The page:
No Matter What Happened With Bubba Wallace, We Still Have a Problem
By now we have a pretty good idea about the facts surrounding the noose that rocked NASCAR, although there is still more to learn.
We know that it doesn’t appear to be a hate crime directed at Bubba Wallace. We know Wallace never saw it (unless at least one of a group including him, an anonymous team member, and NASCAR president, Steve Phelps are lying). We know, thanks to a pic shared by NASCAR that the rope was definitely tied into the form of a noose, and we know it’s been there since at least October of last year.
We don’t know why it was shaped like a noose, or why it’s apparently the only garage pull at Talladega to look that way, according to an investigation by NASCAR and the FBI. We also don’t know why that would be the case after a video shared from what appears to be NASCAR’s own YouTube channel a while ago appears to show several garage pulls that look like nooses. This article does remind us that garage access at Talladega was much less restricted in 2019. Fans even had some access. Likely we’ll never know who made the noose, or why.
While we wait for more facts to be sorted out, we need to keep one thing in mind. Even if there was no hate crime directed at Bubba Wallace, the sport’s only black driver at its top level, that doesn’t mean racism is no longer an issue. Even if there was nothing racial at all about this incident, that doesn’t mean racism doesn’t exist, within NASCAR and in the wider world at large.
You may think I’m pointing out the obvious. But lost in the excitement over what a team member may or may not have found in the garage were two facts – that despite NASCAR finally enforcing a ban on the Confederate flag it enacted in 2015, fans still flew the flag outside of the grounds, and one of those people flew a plane over the track with a banner bearing the flag and the message “Defund NASCAR.”
While that last bit suggests some racists aren’t clear on facts and reasoning – how, exactly, a private company would be “defunded”, save for fans never watching a race or buying a ticker or merch is beyond me – the fact is, the flag still flew.
And Bubba Wallace still took a lot of crap on social media he didn’t deserve. Replies to his recent tweets are sickening.
He was blamed for the incident being a Jussie Smollet-style hoax, despite the fact it appears, to this point, that this is no hoax and Wallace did nothing wrong. Some folks almost seemed gleeful that the noose wasn’t a hate crime – and not because they were happy a hate crime didn’t take place, which is a reasonable reaction, but because they were invested in the idea there’s no such thing as racism in NASCAR, or at all.
(Ed. note — a couple of you in the comments pointed out that the final sentence of the preceding paragraph isn’t true, because the people I’m referring to actually do acknowledge racism, they just believe it’s overblown. I apologize for the clumsy wording, I had a bit of writer’s block and was trying to get the piece done on a deadline Thursday, since I would be out of the office for personal business on Friday, which is when the piece ran. I didn’t catch this clunky wording while reading the draft. The sentence would read better as follows: “and not because they were happy a hate crime didn’t take place, which is a reasonable reaction, but because they were invested in the idea that racism in NASCAR and in the wider world is a smaller problem than it is.”)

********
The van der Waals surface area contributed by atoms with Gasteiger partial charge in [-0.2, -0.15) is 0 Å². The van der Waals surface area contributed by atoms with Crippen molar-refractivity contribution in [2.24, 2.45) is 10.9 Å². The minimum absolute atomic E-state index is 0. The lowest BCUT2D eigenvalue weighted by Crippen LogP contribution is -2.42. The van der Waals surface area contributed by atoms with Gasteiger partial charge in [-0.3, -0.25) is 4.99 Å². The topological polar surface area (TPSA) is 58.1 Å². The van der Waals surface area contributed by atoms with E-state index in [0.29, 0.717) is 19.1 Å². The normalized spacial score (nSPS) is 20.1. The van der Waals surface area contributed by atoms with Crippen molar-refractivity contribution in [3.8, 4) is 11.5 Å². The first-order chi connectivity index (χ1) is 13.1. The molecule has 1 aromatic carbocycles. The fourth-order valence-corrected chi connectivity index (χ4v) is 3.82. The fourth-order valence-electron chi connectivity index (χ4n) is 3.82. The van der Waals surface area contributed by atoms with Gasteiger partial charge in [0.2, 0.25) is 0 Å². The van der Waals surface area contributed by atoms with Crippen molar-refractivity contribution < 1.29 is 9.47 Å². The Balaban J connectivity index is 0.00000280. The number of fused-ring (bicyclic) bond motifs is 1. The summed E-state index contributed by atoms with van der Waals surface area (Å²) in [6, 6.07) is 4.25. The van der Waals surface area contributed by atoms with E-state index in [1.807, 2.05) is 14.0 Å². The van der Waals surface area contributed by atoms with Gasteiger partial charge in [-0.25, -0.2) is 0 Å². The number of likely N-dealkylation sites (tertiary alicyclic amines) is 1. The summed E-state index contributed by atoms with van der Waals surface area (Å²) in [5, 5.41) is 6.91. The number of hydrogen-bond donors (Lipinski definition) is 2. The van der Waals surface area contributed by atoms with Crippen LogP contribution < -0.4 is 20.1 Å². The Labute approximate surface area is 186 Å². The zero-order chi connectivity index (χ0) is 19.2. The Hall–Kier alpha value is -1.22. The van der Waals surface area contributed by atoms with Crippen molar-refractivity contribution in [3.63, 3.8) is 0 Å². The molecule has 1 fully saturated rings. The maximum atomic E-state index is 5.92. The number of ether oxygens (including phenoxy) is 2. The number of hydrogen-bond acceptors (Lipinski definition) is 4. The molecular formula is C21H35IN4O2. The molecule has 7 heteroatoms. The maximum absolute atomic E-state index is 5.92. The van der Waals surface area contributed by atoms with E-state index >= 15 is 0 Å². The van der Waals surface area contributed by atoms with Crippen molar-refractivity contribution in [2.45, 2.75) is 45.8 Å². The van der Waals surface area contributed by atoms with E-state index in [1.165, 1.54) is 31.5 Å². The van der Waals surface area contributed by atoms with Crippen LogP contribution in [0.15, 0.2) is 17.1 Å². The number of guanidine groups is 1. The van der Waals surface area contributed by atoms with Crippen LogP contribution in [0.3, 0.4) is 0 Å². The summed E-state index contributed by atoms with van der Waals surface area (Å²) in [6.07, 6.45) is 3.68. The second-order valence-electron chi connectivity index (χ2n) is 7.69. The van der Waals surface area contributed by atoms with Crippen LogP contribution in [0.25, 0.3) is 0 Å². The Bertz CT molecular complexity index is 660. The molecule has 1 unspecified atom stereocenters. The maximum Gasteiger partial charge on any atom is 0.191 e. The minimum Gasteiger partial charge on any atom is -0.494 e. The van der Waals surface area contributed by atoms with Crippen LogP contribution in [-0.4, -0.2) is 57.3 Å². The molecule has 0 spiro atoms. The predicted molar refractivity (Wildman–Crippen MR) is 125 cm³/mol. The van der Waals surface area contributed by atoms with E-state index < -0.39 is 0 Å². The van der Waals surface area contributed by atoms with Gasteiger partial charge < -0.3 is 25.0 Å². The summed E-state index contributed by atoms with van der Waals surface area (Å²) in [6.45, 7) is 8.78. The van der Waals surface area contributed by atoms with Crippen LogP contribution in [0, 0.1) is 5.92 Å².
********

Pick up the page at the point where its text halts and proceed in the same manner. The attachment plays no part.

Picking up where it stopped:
Which, we know, isn’t true.
The comments from some of you on this piece proved that. Even this piece, stating that we’d simply be taking a day off under corporate mandate to honor Juneteenth, had a comments section that devolved into a mess.
This isn’t to scold those of you who post racist comments – our moderators will do that. Rather, it’s to say that even if this incident is just a dumb misunderstanding, it bears remembering that racism still exists everywhere and it’s a real problem. People protested during a pandemic because of it.
It’s a problem in NASCAR. Why else did it take until 2015 for the Confederate flag to get banned? Why did it take five more years and outspoken activism from Wallace to get the ban enforced?
Racism is a problem in the world, which means it’s a problem in the car world.
That’s true whether or not the noose was a noose or a knot, and whether or not there was any racial motivation at play here. Wallace may be able to rest easier at night – especially after the show of solidarity from NASCAR and his competing drivers – but the problem isn’t solved.
The first step is acknowledgment. So don’t let what appears to be a possibly positive outcome here (pending further investigation) distract you.
Our world is full of racism, and it’s up to us to change that.
That’s more important than arguing over any one garage-pull knot.
[Image: Bubba Wallace/Twitter]
Tim Healey grew up around the auto-parts business and has always had a love for cars — his parents joke his first word was “‘Vette”. Despite this, he wanted to pursue a career in sports writing but he ended up falling semi-accidentally into the automotive-journalism industry, first at Consumer Guide Automotive and later at Web2Carz.com. He also worked as an industry analyst at Mintel Group and freelanced for About.com, CarFax, Vehix.com, High Gear Media, Torque News, FutureCar.com, Cars.com, among others, and of course Vertical Scope sites such as AutoGuide.com, Off-Road.com, and HybridCars.com. He’s an urbanite and as such, doesn’t need a daily driver, but if he had one, it would be compact, sporty, and have a manual transmission.
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